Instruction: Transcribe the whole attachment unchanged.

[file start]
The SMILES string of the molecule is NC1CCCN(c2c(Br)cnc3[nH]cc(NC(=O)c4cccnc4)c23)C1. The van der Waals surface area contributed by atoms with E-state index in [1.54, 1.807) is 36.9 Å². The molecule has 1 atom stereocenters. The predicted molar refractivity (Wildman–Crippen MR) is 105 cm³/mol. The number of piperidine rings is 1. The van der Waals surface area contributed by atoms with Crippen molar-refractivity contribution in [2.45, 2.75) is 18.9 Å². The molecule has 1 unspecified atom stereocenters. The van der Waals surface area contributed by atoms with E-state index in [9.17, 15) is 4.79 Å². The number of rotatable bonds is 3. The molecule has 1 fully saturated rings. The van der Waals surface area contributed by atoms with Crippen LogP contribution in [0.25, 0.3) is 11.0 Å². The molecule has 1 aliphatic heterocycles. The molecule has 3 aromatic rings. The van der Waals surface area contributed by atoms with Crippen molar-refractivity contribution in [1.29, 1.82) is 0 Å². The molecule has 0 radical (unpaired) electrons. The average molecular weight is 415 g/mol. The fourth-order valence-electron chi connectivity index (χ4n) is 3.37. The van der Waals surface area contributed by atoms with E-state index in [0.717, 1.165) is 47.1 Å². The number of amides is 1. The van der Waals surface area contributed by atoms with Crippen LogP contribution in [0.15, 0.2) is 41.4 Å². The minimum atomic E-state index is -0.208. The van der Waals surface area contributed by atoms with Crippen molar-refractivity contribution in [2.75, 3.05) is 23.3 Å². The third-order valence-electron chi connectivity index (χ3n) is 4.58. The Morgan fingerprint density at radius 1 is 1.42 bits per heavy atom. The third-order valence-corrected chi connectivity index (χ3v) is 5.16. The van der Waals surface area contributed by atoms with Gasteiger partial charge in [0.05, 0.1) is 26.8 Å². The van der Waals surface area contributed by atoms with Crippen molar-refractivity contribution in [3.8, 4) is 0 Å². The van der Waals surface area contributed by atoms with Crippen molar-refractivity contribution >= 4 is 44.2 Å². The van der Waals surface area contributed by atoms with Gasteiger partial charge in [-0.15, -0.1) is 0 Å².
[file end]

The SMILES string of the molecule is NC1CCCN(c2c(Br)cnc3[nH]cc(NC(=O)c4cccnc4)c23)C1. The van der Waals surface area contributed by atoms with E-state index in [1.54, 1.807) is 36.9 Å². The molecule has 1 atom stereocenters. The predicted molar refractivity (Wildman–Crippen MR) is 105 cm³/mol. The number of piperidine rings is 1. The van der Waals surface area contributed by atoms with Crippen molar-refractivity contribution in [2.45, 2.75) is 18.9 Å². The molecule has 1 unspecified atom stereocenters. The van der Waals surface area contributed by atoms with E-state index in [9.17, 15) is 4.79 Å². The number of rotatable bonds is 3. The molecule has 1 fully saturated rings. The van der Waals surface area contributed by atoms with Crippen LogP contribution in [0.25, 0.3) is 11.0 Å². The molecule has 1 aliphatic heterocycles. The molecule has 3 aromatic rings. The van der Waals surface area contributed by atoms with Crippen molar-refractivity contribution in [1.29, 1.82) is 0 Å². The molecule has 0 radical (unpaired) electrons. The average molecular weight is 415 g/mol. The fourth-order valence-electron chi connectivity index (χ4n) is 3.37. The van der Waals surface area contributed by atoms with E-state index in [0.717, 1.165) is 47.1 Å². The number of amides is 1. The van der Waals surface area contributed by atoms with Crippen LogP contribution in [0.15, 0.2) is 41.4 Å². The minimum atomic E-state index is -0.208. The van der Waals surface area contributed by atoms with Crippen molar-refractivity contribution in [2.75, 3.05) is 23.3 Å². The third-order valence-electron chi connectivity index (χ3n) is 4.58. The Morgan fingerprint density at radius 1 is 1.42 bits per heavy atom. The third-order valence-corrected chi connectivity index (χ3v) is 5.16. The van der Waals surface area contributed by atoms with Gasteiger partial charge in [0.05, 0.1) is 26.8 Å². The van der Waals surface area contributed by atoms with Crippen molar-refractivity contribution in [3.8, 4) is 0 Å². The van der Waals surface area contributed by atoms with Crippen molar-refractivity contribution >= 4 is 44.2 Å². The van der Waals surface area contributed by atoms with Gasteiger partial charge in [-0.15, -0.1) is 0 Å².